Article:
During the summer of 1999, a concrete contractor placed an exterior parking lot for a commercial building in the Midwest. The concrete was air entrained and received a broomed finish, followed by 3 days of moist curing with plastic-coated burlap. Because some of the concrete set at a different rate than the surrounding concrete, the appearance of the broomed finish wasn't uniform and "soft surface conditions" were reportedly exhibited. The parking lot owner questioned the quality of the concrete, and had cores sent to a test lab. The petrographic report stated that the coarse aggregates were generally sound but the entrained-air content in the top 1/4 inch of the two samples was inadequate to resist freeze/thaw damage. The petrographer further concluded that freeze/thaw damage was expected to be a problem for the concrete slab.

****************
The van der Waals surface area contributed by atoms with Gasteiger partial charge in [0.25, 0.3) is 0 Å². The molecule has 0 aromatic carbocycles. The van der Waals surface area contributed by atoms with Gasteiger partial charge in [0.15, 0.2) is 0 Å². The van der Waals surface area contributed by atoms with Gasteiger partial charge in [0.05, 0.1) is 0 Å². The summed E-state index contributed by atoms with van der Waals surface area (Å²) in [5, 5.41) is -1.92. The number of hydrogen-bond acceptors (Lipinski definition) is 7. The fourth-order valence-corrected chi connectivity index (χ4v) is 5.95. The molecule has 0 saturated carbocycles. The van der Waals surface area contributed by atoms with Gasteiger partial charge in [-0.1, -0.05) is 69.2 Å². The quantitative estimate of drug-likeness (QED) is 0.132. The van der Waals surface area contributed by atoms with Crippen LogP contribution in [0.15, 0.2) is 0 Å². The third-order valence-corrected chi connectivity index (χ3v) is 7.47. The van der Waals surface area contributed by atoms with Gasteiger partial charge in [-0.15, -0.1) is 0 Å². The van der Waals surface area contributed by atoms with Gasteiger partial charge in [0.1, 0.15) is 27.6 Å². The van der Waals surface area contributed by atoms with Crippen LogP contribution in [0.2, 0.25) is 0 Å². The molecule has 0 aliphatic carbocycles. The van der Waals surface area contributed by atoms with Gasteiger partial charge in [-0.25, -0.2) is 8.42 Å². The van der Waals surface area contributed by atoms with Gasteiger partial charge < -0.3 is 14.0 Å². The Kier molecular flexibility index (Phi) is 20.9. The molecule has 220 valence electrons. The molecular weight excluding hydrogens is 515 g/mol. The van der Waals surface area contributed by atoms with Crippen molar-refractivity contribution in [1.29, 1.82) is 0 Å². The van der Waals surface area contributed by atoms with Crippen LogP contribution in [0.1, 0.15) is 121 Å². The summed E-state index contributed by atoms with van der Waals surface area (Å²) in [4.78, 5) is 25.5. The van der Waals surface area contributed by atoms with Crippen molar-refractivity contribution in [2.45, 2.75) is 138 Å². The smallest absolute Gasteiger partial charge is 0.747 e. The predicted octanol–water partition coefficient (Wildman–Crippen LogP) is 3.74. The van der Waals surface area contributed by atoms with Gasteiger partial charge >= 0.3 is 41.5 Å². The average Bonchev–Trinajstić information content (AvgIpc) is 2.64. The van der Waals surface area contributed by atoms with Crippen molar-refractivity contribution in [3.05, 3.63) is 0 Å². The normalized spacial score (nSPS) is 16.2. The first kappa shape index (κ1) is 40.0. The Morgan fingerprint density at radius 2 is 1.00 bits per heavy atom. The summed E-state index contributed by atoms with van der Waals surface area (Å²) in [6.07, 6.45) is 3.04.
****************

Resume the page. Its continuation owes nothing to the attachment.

Based on results from the initial petrographic report, a decision might have been made to remove and replace the parking lot. But we conducted our own tests, which indicated that the parking lot could perform adequately for some time. The results from our investigation showed no problem with the near-surface air-void system but did show frost-susceptible coarse aggregate. However, scaling tests indicated good performance of the finished surface, despite the coarse-aggregate problem.